Peace Garden’s picture book menu dedicates several pages to immune-boosting soups made under the eye of an in-house nutritionist. We are entranced by the pictures of glowing golden soups and, wanting a bit of lightness to balance the other dishes, we choose one with basa fish fillets (£12.80). It takes a few sips for us to acquire its distinctive taste, but we grow to love the anaesthetising sourness. That’ll be the Szechuan pepper again then, as well as, from what I can detect, lemon, chilli, and possibly turmeric bringing the yellow hue. There is, apparently, an ancient Guizhou saying: "Without eating a sour dish for three days, people will stagger with weak legs,” and I guess this is the dish they were on about. I can feel my hamstrings bolstering as we sip.
These soups come in vats big enough to cure any seasonal sniffles and stand proud on ornate dish stands. The characterful, traditional crockery vessels - some more surrealist than others - really make the meal feel special. I make a note to spend winter working my way through the rest of the soups, one a week should have me covered til mid-Jan. I’ve got my eye on the sea cucumber and mutton meatballs version for next time. I’m also going to get stuck into the crispy sweet and sour fish complete with deep-fried head and tail that seems to appear on every table after we make the decision to skip it.
A lot of Chinese desserts remind me of condensed rice pudding, a good thing in my book. I fell in love with mochi on a very brief sojourn to South Korea years ago, its tacky, uber-chewiness and less-than-sweet flavour are very much up my alley. If I hadn’t already stuffed myself full of dumplings I could have eaten the whole roll of soybean cake (£4.80) but a quartet of avocado green globules is on the way too.
These mochi arrive in a bamboo steamer and are filled with salted egg yolk (£5.80) like thick, salty-sweet custard. I love these hot, oozy balls of vanillary stodge. We finish up with a cleansing pot of roasted pu-erh tea.
As we eat, an absolutely delightful team of waiting staff check back just the right number of times and seem genuinely pleased we are enjoying the food. The only flaw in the service is, I wished they'd wiped down the table after our mains. On our way out, the waitress who has served us the most, legs it ahead of us to open the door. An extra touch that leaves a sweet taste in our mouths even longer lasting than those Szechuan peppercorns.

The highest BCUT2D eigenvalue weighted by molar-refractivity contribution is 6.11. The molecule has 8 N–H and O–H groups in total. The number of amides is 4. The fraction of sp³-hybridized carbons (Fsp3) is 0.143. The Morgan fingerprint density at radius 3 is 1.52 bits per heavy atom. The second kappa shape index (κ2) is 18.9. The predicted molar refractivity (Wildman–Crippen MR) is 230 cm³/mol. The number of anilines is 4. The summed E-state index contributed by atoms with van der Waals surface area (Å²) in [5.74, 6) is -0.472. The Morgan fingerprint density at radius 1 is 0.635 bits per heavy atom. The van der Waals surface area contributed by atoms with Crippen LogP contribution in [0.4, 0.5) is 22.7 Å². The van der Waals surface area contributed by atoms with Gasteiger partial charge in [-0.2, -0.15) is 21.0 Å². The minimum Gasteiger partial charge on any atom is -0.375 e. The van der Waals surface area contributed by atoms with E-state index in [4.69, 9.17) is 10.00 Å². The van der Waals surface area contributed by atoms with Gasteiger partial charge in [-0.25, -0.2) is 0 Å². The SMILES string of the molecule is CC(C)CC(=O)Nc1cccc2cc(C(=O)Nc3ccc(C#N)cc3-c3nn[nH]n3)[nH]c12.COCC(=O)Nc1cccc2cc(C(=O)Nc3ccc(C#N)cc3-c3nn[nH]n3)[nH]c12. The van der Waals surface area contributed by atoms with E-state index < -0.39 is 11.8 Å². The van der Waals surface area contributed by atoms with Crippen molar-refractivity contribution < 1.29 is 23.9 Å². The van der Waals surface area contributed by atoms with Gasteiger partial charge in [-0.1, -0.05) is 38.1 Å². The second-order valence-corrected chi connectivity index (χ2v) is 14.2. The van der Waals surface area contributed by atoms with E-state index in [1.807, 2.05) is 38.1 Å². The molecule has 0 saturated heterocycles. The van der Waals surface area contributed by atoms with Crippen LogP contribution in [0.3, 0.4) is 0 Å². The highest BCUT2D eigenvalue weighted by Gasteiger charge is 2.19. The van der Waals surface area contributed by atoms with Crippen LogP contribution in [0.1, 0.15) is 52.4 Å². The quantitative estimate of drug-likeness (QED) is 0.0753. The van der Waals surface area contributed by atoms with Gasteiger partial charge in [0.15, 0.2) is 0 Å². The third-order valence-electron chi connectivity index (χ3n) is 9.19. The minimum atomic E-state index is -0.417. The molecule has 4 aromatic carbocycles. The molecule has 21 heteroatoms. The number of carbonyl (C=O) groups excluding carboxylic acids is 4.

There are a lot of Chinese restaurants in Manchester but Peace Garden quickly fills up on a Sunday night when we visit. It doesn’t seem to need my endorsement but if you’re looking for a new place to enjoy warm soup and warm service albeit with some bizarre decor choices, all I’m saying is give Peace Garden a chance.
Peace Garden, 57 Booth St W, Manchester M15 6PQ
All scored reviews are unannounced, impartial, paid for by Confidentials and completely independent of any commercial relationship. They are a first-person account of one visit by one, knowledgeable restaurant reviewer and don't represent the company as a whole.
Venues are rated against the best examples of their type: 1-5: saw your leg off and eat it, 6-9: Netflix and chill, 10-11: if you’re passing, 12-13: good, 14-15: very good, 16-17: excellent, 18-19: pure class, 20: cooked by God him/herself.
Gongbao chicken 9, golden fish soup 7, dumplings 7.5, pork ball 7.5, mochi 7.5, soybean roll 7
Attentive as you like and very happy to recommend dishes
A spruced up, buzzy spot, I'd lose the doves though